I recently had this question answered on stack exchange:
if X is in NP but Y is not in NP then can X be reduced to Y?
The answer proposed a counter example using an element of complexity theory I had not given much thought to, specifically it was the problem
$A = \emptyset$
that is, $A$ is the empty problem (or contradiction problem) where $\forall$ inputs $x$, $x \not\in A$
The role of $A = \emptyset$ in my answered question was that it served as problem in $NP$ that could be reduced to any other problem, including those not in $NP$, thereby giving a direct counter example to the statement: $X \in NP \land Y \not\in NP \implies X \not\le^m_p Y$
What interests me was the implication that $A = \emptyset$ could be polynomial-time, many-one reduced to any other problem and that $A \in NP$.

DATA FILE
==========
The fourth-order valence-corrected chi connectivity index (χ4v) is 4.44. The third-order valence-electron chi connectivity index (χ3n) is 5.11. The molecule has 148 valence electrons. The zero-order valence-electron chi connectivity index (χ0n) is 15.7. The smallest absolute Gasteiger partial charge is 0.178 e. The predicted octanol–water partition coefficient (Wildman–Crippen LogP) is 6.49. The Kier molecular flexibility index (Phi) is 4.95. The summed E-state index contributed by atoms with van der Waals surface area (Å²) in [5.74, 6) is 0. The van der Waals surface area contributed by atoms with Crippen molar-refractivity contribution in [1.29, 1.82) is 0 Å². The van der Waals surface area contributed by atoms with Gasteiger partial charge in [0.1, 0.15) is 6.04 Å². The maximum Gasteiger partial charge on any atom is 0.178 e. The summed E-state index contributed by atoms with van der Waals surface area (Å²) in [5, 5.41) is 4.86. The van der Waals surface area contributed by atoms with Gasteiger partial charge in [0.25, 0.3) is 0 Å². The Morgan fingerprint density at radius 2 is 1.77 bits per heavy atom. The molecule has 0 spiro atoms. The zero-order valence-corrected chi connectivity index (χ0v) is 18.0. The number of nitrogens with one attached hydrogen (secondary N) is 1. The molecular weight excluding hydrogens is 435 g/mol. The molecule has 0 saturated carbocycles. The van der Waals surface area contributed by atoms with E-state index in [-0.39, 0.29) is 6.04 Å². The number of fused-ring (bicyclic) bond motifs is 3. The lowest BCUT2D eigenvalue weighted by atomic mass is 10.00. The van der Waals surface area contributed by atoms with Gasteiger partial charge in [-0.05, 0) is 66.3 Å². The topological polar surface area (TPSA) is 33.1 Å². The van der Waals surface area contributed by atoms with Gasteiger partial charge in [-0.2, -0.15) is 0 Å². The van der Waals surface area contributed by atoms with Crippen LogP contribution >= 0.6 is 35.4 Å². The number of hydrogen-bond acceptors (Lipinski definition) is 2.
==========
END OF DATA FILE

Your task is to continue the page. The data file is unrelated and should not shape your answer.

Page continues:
This makes sense to me as these two implication seems vacuously true:
Let $B$ be any other problem such that $B \neq \emptyset$. Now $A \le^m_p B$ if $\exists$ some polynomial reduction $f$ such that $\forall$ inputs $x$, $x \in A \iff f(x) \in B$. But since $\not\exists x, x \in A$ by the definition of A then the reduction of $A$ to any $B$ would be a trivial one in that no matter what the given input $x$, the reduction $f(x)$ could simply produce a same input instance for $B$ such that $f(x) \not\in B$
$A \in NP$ since it seems clear that verifying an input to a problem that always returns false can be trivially accomplished in polynomial time in that we don't really even need to verify anything since there is no input instance to $A$ that would evaluate to true
Using the same logic as above this leads me to reason that there is a tautology problem $C$ such that $\forall$ inputs $x$, $x \in C$ and that $C \in NP$ and $C$ can be polynomial-time, many-one reduced to any other problem just like $A$
Is this true? or have I made an erroneous assumption? And what other useful properties are possessed by the contradiction and tautology problems $A$ and $C$?